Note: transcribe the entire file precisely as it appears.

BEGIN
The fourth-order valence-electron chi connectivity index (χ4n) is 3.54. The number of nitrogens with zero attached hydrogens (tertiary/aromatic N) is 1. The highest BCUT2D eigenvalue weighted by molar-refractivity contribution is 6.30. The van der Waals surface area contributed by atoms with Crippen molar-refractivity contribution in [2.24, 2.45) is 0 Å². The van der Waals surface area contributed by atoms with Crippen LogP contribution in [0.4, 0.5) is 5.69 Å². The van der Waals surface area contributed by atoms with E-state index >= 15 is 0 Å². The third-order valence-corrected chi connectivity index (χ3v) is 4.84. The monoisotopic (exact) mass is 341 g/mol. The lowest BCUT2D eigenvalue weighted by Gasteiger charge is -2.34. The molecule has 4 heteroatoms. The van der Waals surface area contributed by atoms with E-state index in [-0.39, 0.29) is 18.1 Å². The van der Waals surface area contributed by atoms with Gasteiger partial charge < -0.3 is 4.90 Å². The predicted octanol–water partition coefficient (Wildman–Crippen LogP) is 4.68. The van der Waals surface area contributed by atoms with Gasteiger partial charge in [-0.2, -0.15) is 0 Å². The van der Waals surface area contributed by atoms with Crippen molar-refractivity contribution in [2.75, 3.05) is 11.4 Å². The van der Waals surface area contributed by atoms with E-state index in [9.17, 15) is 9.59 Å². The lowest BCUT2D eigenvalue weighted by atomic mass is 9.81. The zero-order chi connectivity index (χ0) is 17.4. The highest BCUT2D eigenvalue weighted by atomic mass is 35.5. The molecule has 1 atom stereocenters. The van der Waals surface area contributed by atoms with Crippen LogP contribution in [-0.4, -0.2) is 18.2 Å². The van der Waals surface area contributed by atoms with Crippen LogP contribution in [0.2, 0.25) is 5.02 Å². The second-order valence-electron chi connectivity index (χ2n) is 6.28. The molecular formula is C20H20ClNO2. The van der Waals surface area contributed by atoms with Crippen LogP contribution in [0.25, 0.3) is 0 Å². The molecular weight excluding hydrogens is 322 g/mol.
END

The fourth-order valence-electron chi connectivity index (χ4n) is 3.54. The number of nitrogens with zero attached hydrogens (tertiary/aromatic N) is 1. The highest BCUT2D eigenvalue weighted by molar-refractivity contribution is 6.30. The van der Waals surface area contributed by atoms with Crippen molar-refractivity contribution in [2.24, 2.45) is 0 Å². The van der Waals surface area contributed by atoms with Crippen LogP contribution in [0.4, 0.5) is 5.69 Å². The van der Waals surface area contributed by atoms with E-state index >= 15 is 0 Å². The third-order valence-corrected chi connectivity index (χ3v) is 4.84. The monoisotopic (exact) mass is 341 g/mol. The lowest BCUT2D eigenvalue weighted by Gasteiger charge is -2.34. The molecule has 4 heteroatoms. The van der Waals surface area contributed by atoms with E-state index in [-0.39, 0.29) is 18.1 Å². The van der Waals surface area contributed by atoms with Gasteiger partial charge < -0.3 is 4.90 Å². The predicted octanol–water partition coefficient (Wildman–Crippen LogP) is 4.68. The van der Waals surface area contributed by atoms with Gasteiger partial charge in [-0.2, -0.15) is 0 Å². The van der Waals surface area contributed by atoms with Crippen molar-refractivity contribution in [2.75, 3.05) is 11.4 Å². The van der Waals surface area contributed by atoms with E-state index in [9.17, 15) is 9.59 Å². The lowest BCUT2D eigenvalue weighted by atomic mass is 9.81. The zero-order chi connectivity index (χ0) is 17.4. The highest BCUT2D eigenvalue weighted by atomic mass is 35.5. The molecule has 1 atom stereocenters. The van der Waals surface area contributed by atoms with Crippen LogP contribution in [-0.4, -0.2) is 18.2 Å². The van der Waals surface area contributed by atoms with Crippen LogP contribution in [0.2, 0.25) is 5.02 Å². The second-order valence-electron chi connectivity index (χ2n) is 6.28. The molecular formula is C20H20ClNO2. The van der Waals surface area contributed by atoms with Crippen LogP contribution in [0.25, 0.3) is 0 Å². The molecular weight excluding hydrogens is 322 g/mol.